When I was a little kid, I was fascinated with sign language. I remember finding a pamphlet with all the letters in ASL (American Sign Language) on it and practicing until I learned the alphabet. I would have loved to have practiced with someone, but I never interacted with a deaf person before. Except for seeing it in the movie with Marlee Matlin in “Children of a Lesser God,” I had so little experience with the culture and it wasn’t until I was in college in a sign language class, that I actually met my first deaf person. He was my professor, Larry Forrestal, and he was just awesome.
Professor Forrestal was deaf and didn’t speak. The entire class was conducted in sign language and whatever he felt like writing on the black board. I remember only hearing him speak once. It was later in the year and he called out someone’s name when they were walking away from him and he couldn’t get their attention. Dumbfounded, we all stared at him and signed, “You Can Speak?” He shook his head no, but gave a sly grin. I bet he could speak, but he chose not too.
Another funny story: One day, we met in the evening for a study group and we were walking with our professor through the Student Union to our meeting area. There was a huge party going on and the music was so loud, “I couldn’t hear myself think.” I saw Professor Forrestal “dancing and moving” along to the music and I signed to him “How are you dancing? You hear it?” He rolled his eyes, grabbed my hand and another girl’s hand and pushed us both to the floor. Here were the three of us, our professor and two of his students, sitting on the floor in the middle of this very active building and he’d pressed our hands to the floor so we could feel the pulsations from the bass from the music “loud and clear.” He also pointed to his chest and told us to just “feel it” and of course we could. We sat there for a while, just “listening” with him along to the music. It was a very big wake up call for me.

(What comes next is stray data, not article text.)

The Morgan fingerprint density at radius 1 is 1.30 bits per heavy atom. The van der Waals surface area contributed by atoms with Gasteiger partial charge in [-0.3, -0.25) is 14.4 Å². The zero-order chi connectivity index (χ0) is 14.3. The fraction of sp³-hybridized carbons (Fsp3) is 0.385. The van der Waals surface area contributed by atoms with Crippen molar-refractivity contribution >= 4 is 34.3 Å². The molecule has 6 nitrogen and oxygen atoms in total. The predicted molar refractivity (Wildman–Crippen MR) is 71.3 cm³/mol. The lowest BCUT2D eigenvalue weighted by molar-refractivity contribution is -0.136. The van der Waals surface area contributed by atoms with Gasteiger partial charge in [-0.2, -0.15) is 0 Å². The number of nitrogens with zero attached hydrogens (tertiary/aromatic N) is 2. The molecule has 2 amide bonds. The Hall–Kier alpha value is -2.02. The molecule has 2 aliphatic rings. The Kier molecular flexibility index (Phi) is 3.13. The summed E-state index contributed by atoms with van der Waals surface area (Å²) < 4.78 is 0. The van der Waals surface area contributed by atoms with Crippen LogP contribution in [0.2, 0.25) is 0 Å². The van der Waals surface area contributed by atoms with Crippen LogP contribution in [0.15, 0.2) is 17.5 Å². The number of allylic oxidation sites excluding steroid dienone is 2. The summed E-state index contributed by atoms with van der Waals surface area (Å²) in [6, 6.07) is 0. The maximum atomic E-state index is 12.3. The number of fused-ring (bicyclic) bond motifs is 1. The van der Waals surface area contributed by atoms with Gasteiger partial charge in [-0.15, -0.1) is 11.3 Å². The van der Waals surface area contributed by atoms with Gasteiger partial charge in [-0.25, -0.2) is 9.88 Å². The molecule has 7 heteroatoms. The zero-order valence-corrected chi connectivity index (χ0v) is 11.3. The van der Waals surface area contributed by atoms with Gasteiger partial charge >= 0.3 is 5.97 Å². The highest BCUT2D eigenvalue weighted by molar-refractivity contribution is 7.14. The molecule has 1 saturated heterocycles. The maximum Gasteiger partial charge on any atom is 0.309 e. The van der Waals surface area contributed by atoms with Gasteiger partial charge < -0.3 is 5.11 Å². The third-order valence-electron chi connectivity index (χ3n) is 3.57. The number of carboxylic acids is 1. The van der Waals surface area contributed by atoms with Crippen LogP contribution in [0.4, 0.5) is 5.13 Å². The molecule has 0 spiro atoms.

Sign Language and the deaf culture has fascinated me ever since and when I was writing a YA series, I decided to make my main character deaf. FLYING TO THE LIGHT is about a young deaf boy who knows about the afterlife and now people are after him for the answer. FLYING TO THE FIRE continues the tale seven years later and my main character’s life is suddenly turned upside down yet again. What I think has really appealed to people is that my character’s family primarily uses sign language to communicate with him and at no time is his deafness a disability. It is simply a part of who he is.
I just love that my interest as a little girl morphed into something so amazing and brought me to this spot. Have you had experiences with the culture? I’d love to hear. Please drop me a note on my website and join my e-newsletter. Just click for newsletter updates here and then click “Contact Me.”